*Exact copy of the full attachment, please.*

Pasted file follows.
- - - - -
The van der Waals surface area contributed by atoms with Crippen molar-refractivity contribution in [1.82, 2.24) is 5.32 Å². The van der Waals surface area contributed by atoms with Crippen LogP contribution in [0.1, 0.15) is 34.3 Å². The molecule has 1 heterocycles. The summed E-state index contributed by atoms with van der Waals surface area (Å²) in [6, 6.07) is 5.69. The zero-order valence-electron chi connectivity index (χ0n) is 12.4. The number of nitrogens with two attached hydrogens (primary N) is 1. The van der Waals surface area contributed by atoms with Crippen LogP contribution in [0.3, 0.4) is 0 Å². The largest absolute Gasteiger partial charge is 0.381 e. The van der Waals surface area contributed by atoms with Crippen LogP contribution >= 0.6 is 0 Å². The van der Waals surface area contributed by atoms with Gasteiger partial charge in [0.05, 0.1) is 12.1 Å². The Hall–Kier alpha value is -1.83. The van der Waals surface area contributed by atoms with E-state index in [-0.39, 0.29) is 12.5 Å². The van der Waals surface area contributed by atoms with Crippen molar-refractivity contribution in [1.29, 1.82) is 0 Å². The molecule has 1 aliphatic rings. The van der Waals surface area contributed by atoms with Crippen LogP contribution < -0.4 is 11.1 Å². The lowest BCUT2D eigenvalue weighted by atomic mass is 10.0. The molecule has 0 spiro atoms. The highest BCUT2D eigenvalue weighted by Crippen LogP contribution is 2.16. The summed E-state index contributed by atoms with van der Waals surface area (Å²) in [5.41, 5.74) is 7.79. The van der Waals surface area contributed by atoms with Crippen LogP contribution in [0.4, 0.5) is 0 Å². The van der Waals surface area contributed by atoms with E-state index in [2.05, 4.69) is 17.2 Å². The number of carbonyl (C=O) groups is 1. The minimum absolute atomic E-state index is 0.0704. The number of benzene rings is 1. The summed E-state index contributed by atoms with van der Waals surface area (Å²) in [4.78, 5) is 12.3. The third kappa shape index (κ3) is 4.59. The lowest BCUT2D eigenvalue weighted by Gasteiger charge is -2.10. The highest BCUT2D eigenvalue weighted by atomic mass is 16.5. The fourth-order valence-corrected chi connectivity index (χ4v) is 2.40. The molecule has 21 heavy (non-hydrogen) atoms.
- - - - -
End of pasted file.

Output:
The van der Waals surface area contributed by atoms with Crippen molar-refractivity contribution in [1.82, 2.24) is 5.32 Å². The van der Waals surface area contributed by atoms with Crippen LogP contribution in [0.1, 0.15) is 34.3 Å². The molecule has 1 heterocycles. The summed E-state index contributed by atoms with van der Waals surface area (Å²) in [6, 6.07) is 5.69. The zero-order valence-electron chi connectivity index (χ0n) is 12.4. The number of nitrogens with two attached hydrogens (primary N) is 1. The van der Waals surface area contributed by atoms with Crippen LogP contribution in [0.3, 0.4) is 0 Å². The largest absolute Gasteiger partial charge is 0.381 e. The van der Waals surface area contributed by atoms with Crippen LogP contribution >= 0.6 is 0 Å². The van der Waals surface area contributed by atoms with Gasteiger partial charge in [0.05, 0.1) is 12.1 Å². The Hall–Kier alpha value is -1.83. The van der Waals surface area contributed by atoms with E-state index in [-0.39, 0.29) is 12.5 Å². The van der Waals surface area contributed by atoms with Crippen molar-refractivity contribution in [1.29, 1.82) is 0 Å². The molecule has 1 aliphatic rings. The van der Waals surface area contributed by atoms with Crippen LogP contribution < -0.4 is 11.1 Å². The lowest BCUT2D eigenvalue weighted by atomic mass is 10.0. The molecule has 0 spiro atoms. The highest BCUT2D eigenvalue weighted by Crippen LogP contribution is 2.16. The summed E-state index contributed by atoms with van der Waals surface area (Å²) in [5.41, 5.74) is 7.79. The van der Waals surface area contributed by atoms with Crippen LogP contribution in [0.4, 0.5) is 0 Å². The van der Waals surface area contributed by atoms with E-state index in [2.05, 4.69) is 17.2 Å². The number of carbonyl (C=O) groups is 1. The minimum absolute atomic E-state index is 0.0704. The number of benzene rings is 1. The summed E-state index contributed by atoms with van der Waals surface area (Å²) in [4.78, 5) is 12.3. The third kappa shape index (κ3) is 4.59. The lowest BCUT2D eigenvalue weighted by Gasteiger charge is -2.10. The highest BCUT2D eigenvalue weighted by atomic mass is 16.5. The fourth-order valence-corrected chi connectivity index (χ4v) is 2.40. The molecule has 21 heavy (non-hydrogen) atoms.